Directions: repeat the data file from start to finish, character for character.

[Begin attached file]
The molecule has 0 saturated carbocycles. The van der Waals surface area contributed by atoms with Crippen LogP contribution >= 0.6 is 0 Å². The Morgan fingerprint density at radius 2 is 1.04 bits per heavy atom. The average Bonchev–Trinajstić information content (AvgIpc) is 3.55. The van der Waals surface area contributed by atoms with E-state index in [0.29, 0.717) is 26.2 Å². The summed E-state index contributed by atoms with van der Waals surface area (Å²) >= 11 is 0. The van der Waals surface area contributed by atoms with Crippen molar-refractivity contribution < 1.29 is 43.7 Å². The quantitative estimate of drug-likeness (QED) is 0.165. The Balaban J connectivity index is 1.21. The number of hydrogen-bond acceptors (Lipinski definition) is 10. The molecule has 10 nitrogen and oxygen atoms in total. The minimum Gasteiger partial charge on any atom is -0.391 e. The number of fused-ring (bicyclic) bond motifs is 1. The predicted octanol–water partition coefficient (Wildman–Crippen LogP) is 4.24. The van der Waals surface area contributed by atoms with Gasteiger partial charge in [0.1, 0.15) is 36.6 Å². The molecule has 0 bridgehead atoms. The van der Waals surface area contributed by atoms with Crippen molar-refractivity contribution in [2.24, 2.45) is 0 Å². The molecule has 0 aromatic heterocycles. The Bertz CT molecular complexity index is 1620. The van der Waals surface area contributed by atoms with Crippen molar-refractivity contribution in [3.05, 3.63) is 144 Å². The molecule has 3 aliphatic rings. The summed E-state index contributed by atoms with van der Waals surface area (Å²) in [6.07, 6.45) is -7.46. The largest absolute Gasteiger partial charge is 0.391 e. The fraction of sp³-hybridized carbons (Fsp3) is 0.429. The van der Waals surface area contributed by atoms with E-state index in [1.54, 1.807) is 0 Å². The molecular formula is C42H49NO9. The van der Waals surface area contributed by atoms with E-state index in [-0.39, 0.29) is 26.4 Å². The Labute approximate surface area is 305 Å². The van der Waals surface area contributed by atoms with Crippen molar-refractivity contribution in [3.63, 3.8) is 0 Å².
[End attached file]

The molecule has 0 saturated carbocycles. The van der Waals surface area contributed by atoms with Crippen LogP contribution >= 0.6 is 0 Å². The Morgan fingerprint density at radius 2 is 1.04 bits per heavy atom. The average Bonchev–Trinajstić information content (AvgIpc) is 3.55. The van der Waals surface area contributed by atoms with E-state index in [0.29, 0.717) is 26.2 Å². The summed E-state index contributed by atoms with van der Waals surface area (Å²) >= 11 is 0. The van der Waals surface area contributed by atoms with Crippen molar-refractivity contribution < 1.29 is 43.7 Å². The quantitative estimate of drug-likeness (QED) is 0.165. The Balaban J connectivity index is 1.21. The number of hydrogen-bond acceptors (Lipinski definition) is 10. The molecule has 10 nitrogen and oxygen atoms in total. The minimum Gasteiger partial charge on any atom is -0.391 e. The number of fused-ring (bicyclic) bond motifs is 1. The predicted octanol–water partition coefficient (Wildman–Crippen LogP) is 4.24. The van der Waals surface area contributed by atoms with Gasteiger partial charge in [0.1, 0.15) is 36.6 Å². The molecule has 0 bridgehead atoms. The van der Waals surface area contributed by atoms with Crippen molar-refractivity contribution in [2.24, 2.45) is 0 Å². The molecule has 0 aromatic heterocycles. The Bertz CT molecular complexity index is 1620. The van der Waals surface area contributed by atoms with Crippen molar-refractivity contribution in [3.05, 3.63) is 144 Å². The molecule has 3 aliphatic rings. The summed E-state index contributed by atoms with van der Waals surface area (Å²) in [6.07, 6.45) is -7.46. The largest absolute Gasteiger partial charge is 0.391 e. The fraction of sp³-hybridized carbons (Fsp3) is 0.429. The van der Waals surface area contributed by atoms with E-state index in [1.54, 1.807) is 0 Å². The molecular formula is C42H49NO9. The van der Waals surface area contributed by atoms with E-state index in [-0.39, 0.29) is 26.4 Å². The Labute approximate surface area is 305 Å². The van der Waals surface area contributed by atoms with Crippen molar-refractivity contribution in [3.63, 3.8) is 0 Å².